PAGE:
Written by by Staff Writer at CNN; photographs by Ila Deulga; video by Sebastian Osterberg
It’s a big moment at Bugatti. The company is closing in on 50 years of existence, which marks an astonishing amount of time when talking about high-end and performance vehicles.
Seven of Bugatti’s supercars, including the iconic 200mph Chiron, currently occupy a place of pride at the German car maker’s factory in Chateau de Lavers, south of Paris.
The newest addition to the brand’s collection, Chiron Sport, was launched Tuesday at the Goodwood Festival of Speed. The event is part automotive festival, part rock show, and it wraps up Wednesday.
The new model will cost around 200,000 euros ($212,825) and will be fitted with an all-wheel drive system and re-engineered engine.
Potential customers can’t wait to take delivery of the new model. “We expect the launch of Chiron Sport will immediately impact our registrations significantly,” Bugatti managing director Jacques Perrey tells CNN.
Promoted as a night and day contrast to the Chiron, the Sport version is its most extreme yet, with eight-cylinder engine and 22-inch wheels. It also comes with a lightweight four-wheel drive system, a longer wheelbase and a new gearbox.
Chiron Sport 0 – 0.6 seconds
The sports model will complete the line-up alongside the Chiron Roadster, which goes on sale in January.
Bugatti has struggled to meet demand for the Chiron Roadster since it first launched last year, with orders from buyers in Asia and the Americas , mainly for private collectors, flooding in.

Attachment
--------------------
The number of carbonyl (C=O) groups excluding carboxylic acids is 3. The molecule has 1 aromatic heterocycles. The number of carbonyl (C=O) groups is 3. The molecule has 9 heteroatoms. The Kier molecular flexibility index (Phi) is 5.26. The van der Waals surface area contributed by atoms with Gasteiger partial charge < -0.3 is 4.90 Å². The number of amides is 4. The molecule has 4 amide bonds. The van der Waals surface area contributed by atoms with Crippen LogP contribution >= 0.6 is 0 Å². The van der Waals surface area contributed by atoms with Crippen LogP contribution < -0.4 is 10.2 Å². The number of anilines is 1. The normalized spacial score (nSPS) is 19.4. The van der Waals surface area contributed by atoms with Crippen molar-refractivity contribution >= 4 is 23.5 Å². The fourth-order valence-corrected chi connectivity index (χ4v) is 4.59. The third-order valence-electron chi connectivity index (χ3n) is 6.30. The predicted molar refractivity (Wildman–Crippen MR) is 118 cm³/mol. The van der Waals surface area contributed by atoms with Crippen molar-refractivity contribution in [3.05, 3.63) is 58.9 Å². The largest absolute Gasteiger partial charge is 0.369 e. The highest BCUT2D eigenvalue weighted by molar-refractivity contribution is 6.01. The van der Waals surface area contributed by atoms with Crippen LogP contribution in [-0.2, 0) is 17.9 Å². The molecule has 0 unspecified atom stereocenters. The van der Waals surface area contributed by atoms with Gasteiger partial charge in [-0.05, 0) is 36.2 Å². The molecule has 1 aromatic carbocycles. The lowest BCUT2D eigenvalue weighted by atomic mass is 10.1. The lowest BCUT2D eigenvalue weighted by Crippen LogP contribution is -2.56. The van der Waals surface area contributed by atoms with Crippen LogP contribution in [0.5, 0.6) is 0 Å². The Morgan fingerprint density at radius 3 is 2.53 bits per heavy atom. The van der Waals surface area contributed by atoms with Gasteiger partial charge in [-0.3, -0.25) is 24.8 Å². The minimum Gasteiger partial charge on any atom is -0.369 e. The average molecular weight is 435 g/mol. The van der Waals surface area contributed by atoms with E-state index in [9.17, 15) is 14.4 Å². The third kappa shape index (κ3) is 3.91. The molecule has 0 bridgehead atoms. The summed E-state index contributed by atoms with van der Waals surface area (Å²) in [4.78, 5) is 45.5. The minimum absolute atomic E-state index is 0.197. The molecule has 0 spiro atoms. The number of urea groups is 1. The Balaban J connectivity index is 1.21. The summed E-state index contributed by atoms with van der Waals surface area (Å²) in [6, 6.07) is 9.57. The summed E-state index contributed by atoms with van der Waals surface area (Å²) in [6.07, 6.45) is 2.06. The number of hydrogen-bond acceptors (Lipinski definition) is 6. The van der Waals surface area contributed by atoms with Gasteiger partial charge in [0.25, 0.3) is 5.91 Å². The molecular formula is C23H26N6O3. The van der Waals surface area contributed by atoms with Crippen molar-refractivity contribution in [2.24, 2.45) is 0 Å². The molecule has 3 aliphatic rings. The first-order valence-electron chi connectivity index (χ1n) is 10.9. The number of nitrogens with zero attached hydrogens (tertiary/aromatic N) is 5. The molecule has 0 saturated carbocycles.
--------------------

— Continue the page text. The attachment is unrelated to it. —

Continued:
But Bugatti says that it is looking to move the number of production units from 200 — only two units were built last year — to about 750 over the next couple of years.
Bookings for Chiron Sport have already been made, giving the luxury car maker the opportunity to understand the reception and build up a loyal following. “We knew that the Chiron Sport would be an interesting transition — within four months of launching the Roadster we started booking,” Perrey says.
An upgraded version of the Chiron that only goes 0 to 62 mph in 3.3 seconds — which just misses the 6.2 second record — will go on sale this summer.
Achilleas Georgiou, managing director of Bugatti’s parent company Volkswagen, believes the Chiron has already become a “supercar legend.” “I fully expect that the production of Chiron Sport will coincide with an increase in the customer base,” he says.
Bugatti is not the only one enjoying success at the Goodwood Festival of Speed this year. BMW Group is rolling out a fleet of shiny new supercars in Luton, a small town northwest of London.
It has some familiar names on show, but not the supercar brand of choice — Rolls-Royce. The new variants, including the Dawn Series One, First Dawn and First Drophead, are all smart-looking, but don’t look like anything which would normally make it past Rolls-Royce’s extensive vetting process.
What will they have to do to get on the showroom floor? According to Rolls, new models entering its production line must “significantly improve the experience of the motor-racing customer and improve their overall satisfaction.”